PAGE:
REPUBLIC OF THE PHILIPPINES
H.E. MR. TEODORO L. LOCSIN, JR.
Secretary of Foreign Affairs
29th Meeting of States Parties to the UN Convention on the Law of the Sea
Agenda Item 8: Commemoration of the twenty-fifth anniversary of the entry into force of UNCLOS
17 June 2019
Conference Room 1, UN Headquarters, New York, 17-19 June 2019
We thank the Secretary General for joining us today in commemorating the 25th anniversary of the entry into force of UNCLOS.
The Philippines was one of the original signatories of UNCLOS in 1982, and ratified it two years later. Recently and famously, on the basis of UNCLOS it filed a carefully crafted and successful complaint at The Hague to clarify the legal situation in the South China Sea; to remove the confusion or the pretext of confusion on the part of those violating it.
We have strongly supported and upheld UNCLOS because it provides a comprehensive legal regime for the oceans and the seas. As the “constitution of the oceans,” it affirms the rule of law in maritime space. Rule of law must be adhered to by all States Parties in the belief that no one can thrive nor survive for long in anarchy. Whether international law can be enforced is another matter. And it doesn’t help that parties with the strength to enforce it — and who have invoked a lot the need for it — have not joined it.
On 9 June 2019, a Philippine fishing vessel anchored in Recto Bank in Palawan, in the West Philippine Sea, sank after an incident with a Chinese vessel. The incident’s location is at an area within the exclusive economic zone of the Philippines.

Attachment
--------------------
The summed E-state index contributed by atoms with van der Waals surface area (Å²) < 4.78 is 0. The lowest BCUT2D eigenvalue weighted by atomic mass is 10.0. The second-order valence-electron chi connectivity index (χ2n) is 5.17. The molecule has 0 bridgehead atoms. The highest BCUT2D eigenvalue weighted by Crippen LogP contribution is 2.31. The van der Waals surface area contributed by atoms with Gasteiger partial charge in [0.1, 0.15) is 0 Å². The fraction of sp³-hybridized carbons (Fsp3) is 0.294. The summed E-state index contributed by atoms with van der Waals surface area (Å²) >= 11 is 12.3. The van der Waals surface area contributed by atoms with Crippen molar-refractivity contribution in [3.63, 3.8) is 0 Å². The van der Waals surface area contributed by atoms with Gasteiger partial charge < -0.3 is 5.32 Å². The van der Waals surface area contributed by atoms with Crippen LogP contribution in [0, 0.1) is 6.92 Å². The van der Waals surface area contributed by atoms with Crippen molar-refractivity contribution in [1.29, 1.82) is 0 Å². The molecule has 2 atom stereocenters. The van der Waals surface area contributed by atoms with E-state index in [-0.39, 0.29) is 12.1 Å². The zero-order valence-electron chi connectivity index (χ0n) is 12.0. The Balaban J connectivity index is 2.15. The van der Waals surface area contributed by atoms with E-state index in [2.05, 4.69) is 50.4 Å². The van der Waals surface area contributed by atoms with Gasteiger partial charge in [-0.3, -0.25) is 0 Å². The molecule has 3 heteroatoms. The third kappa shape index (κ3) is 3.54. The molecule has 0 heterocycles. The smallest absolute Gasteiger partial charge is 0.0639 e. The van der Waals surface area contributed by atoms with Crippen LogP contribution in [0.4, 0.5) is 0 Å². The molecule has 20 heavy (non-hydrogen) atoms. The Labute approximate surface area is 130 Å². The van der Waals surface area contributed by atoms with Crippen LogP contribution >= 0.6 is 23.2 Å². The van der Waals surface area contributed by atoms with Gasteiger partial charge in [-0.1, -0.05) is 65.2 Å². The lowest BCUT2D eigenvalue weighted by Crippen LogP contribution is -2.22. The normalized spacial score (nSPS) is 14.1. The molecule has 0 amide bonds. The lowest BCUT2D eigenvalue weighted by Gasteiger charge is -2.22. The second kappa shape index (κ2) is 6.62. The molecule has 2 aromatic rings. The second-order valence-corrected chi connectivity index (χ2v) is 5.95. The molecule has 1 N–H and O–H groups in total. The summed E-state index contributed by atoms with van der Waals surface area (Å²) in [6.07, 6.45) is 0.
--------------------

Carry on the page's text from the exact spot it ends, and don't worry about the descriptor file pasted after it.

The 22 Filipino crew were left in the water until a Vietnamese vessel took them on board. We are eternally in debt to our strategic partner, Vietnam, for this act of mercy and decency.
The incident, to put it diplomatically, highlights the moral and possibly legal —though one wouldn’t wager on it — imperative of coming to the rescue of persons in distress at sea. Article 98 of UNCLOS explicitly provides for the “duty to render assistance”. This duty of the master of a ship is three-fold:
- to render assistance to any person found at sea in danger of being lost;
- to proceed with all possible speed to the rescue of persons in distress, if informed of their need of assistance, in so far as such action may reasonably be expected of him; and
- after a collision, to render assistance to the other ship, its crew and its passengers and, where possible, to inform the other ship of the name of his own ship, its port of registry and the nearest port at which it will call.
The same categorical imperative is found in the IMO International Convention for the Safety of Life at Sea, as amended, and the IMO Convention on Maritime Search and Rescue to which we have appealed.
It is the obligation of every member state of the UN and of the IMO to pay, not just lip service to these conventions but to observe them in real life-and-death situations. The rescue of persons in distress is a universally recognized obligation of people and governments; and in the civil law and, maybe even in common law, it is a felony to abandon people in distress; especially when we cause that distress; and more so when it is no bother at all to save them at no risk to oneself. While no sanction is available in international law, it should be a cause of some concern.